“Please write a blog post about the epidemic among well-meaning believers in the use of ‘just’ a million times per prayer. ‘Lord, if you would just…’ ‘In the midst of this struggle, just…’ ‘We should just depend on you…’ It’s a phony qualifier meant to make our prayers sound humble or modest. I HATE it. I just do.”
I’ve harbored the same resentful lament – first against those who pray so pitifully (for a primer, click here), then against myself for doing worse and condemning them for it.
Have mercy on me, Lord, a sinner.
That one-line cry seems about the extent of my prayer life these days; sometimes I make it all the way through the Lord’s Prayer, but that’s about it. Unlike my more “spiritual” days, I don’t have any lists I keep or pray through; I don’t record requests or answers. I don’t pray (much) with my kids beyond thanking God for a meal, and I can’t remember the last time I prayed with my wife, mostly because I’ve never really prayed with Megan and the habit has mostly stuck.
The fact is, my prayerlessness is really pretty staggering. I’m ashamed of it and I’m afraid of it. I’m appalled by it and I’m alone in it (well, not really on that last part, but it feels like it sometimes).
In some regard (and forgive me if this seems a huge cop out), the only real hope I’ve found in the area of prayer is Romans 8:26-27. Everyone knows (and misapplies) Romans 8:28 – “And we know that for those who love God all things work together for good, for those who are called according to his purpose” – but that’s just the outcome of the means – of God’s means – found in verses 26 and 27:
“Likewise the Spirit helps us in our weakness. For we do not know what to pray for as we ought, but the Spirit himself intercedes for us with groanings too deep for words. And he who searches hearts knows what is the mind of the Spirit, because the Spirit intercedes for the saints according to the will of God.”
The Spirit groans on my behalf. A lot. In my sleep, in the morning, in the shower, in the car, in my office(s), in my work, in my rest, in my study, in my relationships, in my marriage, in my family, in my hunger, in my satisfaction, in my struggles, in my victories, in my doubts, in my (over)confidences…the list goes on and on. The “less spiritual” I’ve become in my old(er) age, the more I (finally) recognize how hardly spiritual I really was in my youth. Indeed, the Lord calls us to pray (and often that’s the only reason I try), but we easily forget (or at least I did) that the Spirit is the one who does so on our behalf – even when we feel like it, and especially when we don’t. This, if there is such a thing, is the power of prayerlessness.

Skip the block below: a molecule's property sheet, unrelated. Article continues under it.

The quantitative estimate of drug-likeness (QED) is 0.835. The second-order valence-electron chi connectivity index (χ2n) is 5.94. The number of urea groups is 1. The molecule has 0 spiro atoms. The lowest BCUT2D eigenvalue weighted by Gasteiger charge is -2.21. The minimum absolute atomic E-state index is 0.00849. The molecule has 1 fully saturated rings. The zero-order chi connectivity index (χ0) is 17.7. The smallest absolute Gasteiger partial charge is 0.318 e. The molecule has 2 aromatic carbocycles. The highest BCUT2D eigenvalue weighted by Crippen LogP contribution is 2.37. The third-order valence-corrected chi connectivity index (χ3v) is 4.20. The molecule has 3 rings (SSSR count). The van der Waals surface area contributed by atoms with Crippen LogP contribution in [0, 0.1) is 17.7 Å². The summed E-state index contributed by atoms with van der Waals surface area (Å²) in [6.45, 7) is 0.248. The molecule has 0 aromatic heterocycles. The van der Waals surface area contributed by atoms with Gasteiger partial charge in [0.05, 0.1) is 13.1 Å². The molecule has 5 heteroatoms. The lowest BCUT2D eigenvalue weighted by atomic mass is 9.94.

I’ve read the usual suspects on prayer – Church fathers and theologians, Christian pastors and missionaries – and I always come away convicted and convinced that I’m somehow not doing this right. I feel even worse when I eagerly judge those who ask God to “just” do anything, self-justifying my reaction to the lazy language of evangelicalism (which I hate in all its shallow forms) rather than actually praying in a way that seems so beyond my capacity.
So I resonate with my friend’s observation and lament, but also confess my own hard heart as I desperately cling to God’s promise that the Spirit will intercede on my behalf. I take comfort in the solace of Hebrews 7:25, which reminds me that, “…he (Jesus) is able to save to the uttermost those who draw near to God through him, since he always lives to make intercession for them.”
I try to pray because he asks me to. I’m “just” glad Jesus helps me as much as he does.
(At times in the past, I’ve written my prayers, pieces of which eventually turned into songs and other forms of poetry (or vice versa). For a Theology of Prayer course in seminary, I collected some of the shorter offerings and put them together in an anthology. You’re welcome to download and read them in this Prayer Collection.
In addition, while I’ve always found the prayers of the Psalms helpful to put words to emotions, in more recent years, I’ve also appreciated prayers in The Valley of Vision and tried (but mostly failed) to follow the Book of Common Prayer.)